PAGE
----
CONTACT: CATHY CLEMONS
100 Old Public Library
Iowa City IA 52242
(319) 384-0008; fax (319) 384-0024
Prestigious Academy of Arts and Sciences elects four UI professors
IOWA CITY, Iowa -- Four University of Iowa professors have been named
to the prestigious American Academy of Arts and Sciences.
The four are Dr. Francois Abboud, Edith King Pearson Professor of Cardiology
and head of internal medicine; Dr. Antonio R. Damasio, Van Allen Distinguished
Professor and head of neurology; Dr. Hanna Damasio, professor of neurology;
and Linda K. Kerber, May Brodbeck Professor in the Liberal Arts and professor
Founded in 1780, the Academy is a learned society with two purposes:
to honor achievement in the natural sciences, social sciences, arts and
humanities, and to conduct projects and programs in response to the needs
and problems of society and the intellectual community. Its membership
totals some 3,300 fellows and 550 foreign honorary members, and includes
168 Nobel Prize laureates and 58 Pulitzer Prize winners.
The other UI fellows are longtime Academy member James Van Allen, physics
and astronomy; June Helm, anthropology, inducted in 1994; and James McPherson,
creative writing, inducted in 1995. Former UI President Hunter Rawlings
also was elected to the Academy in 1995, just before leaving the campus
to serve as president of Cornell University.
The new fellows will be formally inducted into the Academy at a ceremony
and dinner Sept. 27 at the House of the Academy in Cambridge, Mass. Of
the 151 inductees this year, 25 are from Big 10 institutions. Five of the
new fellows are from Northwestern University, five from the University
of Illinois, four from the UI, four from the University of Michigan, three
from the University of Wisconsin, two from the University of Minnesota
and one each from Penn State and Indiana University.
Francois Abboud is Edith King Pearson Professor of Cardiology and head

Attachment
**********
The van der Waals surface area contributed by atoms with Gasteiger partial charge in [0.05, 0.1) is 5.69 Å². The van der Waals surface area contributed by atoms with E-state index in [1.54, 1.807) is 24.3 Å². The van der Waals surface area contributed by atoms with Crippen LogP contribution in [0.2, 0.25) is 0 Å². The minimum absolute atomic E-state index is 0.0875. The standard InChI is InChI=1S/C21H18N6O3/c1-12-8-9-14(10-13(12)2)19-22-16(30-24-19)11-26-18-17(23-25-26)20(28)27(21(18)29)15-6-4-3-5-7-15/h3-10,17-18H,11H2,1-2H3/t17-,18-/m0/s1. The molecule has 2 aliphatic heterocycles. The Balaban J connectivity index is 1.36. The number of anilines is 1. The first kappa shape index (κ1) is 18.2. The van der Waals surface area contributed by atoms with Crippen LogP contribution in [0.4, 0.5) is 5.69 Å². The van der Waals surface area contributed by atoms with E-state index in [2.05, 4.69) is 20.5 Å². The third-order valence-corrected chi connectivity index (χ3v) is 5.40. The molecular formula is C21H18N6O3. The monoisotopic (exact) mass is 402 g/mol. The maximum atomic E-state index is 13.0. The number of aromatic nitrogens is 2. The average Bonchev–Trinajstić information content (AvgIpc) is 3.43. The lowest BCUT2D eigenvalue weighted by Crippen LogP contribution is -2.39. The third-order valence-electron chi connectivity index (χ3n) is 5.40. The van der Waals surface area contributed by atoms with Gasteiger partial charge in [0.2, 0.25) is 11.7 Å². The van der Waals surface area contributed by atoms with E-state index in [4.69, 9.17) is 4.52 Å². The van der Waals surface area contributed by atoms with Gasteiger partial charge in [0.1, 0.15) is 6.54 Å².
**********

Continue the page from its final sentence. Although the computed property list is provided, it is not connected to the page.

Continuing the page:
of the department of internal medicine in the UI College of Medicine. He
also is professor of physiology and biophysics and director of the UI Cardiovascular
He is known internationally for his research into hypertension and the
circulatory system. He has done extensive research into the mechanisms
of high blood pressure, heart failure, diabetes and aging. In addition,
he is a member of numerous international professional associations and
societies, including the National Academy of Sciences' Institute of Medicine.
He has been a very active member of the American Heart Association, of
which he served as president. He also is a past president of the Association
of American Physicians and of the American Federation for Clinical Research.
During his long career, he has received numerous honors and awards,
including the ASPET Award for experimental therapeutics from the American
Association for Pharmacology and Experimental Therapeutics, the Dickinson
W. Richards Memorial Award, the Scientific Councils' Distinguished Achievement
Award, and the Gold Heart Award, all from the American Heart Association,
the Wiggers Award from the American Physiological Society, and the Iowa
Chapter Laureate Award from the American College of Physicians. He received
two international awards in the field of hypertension: the CIBA Award and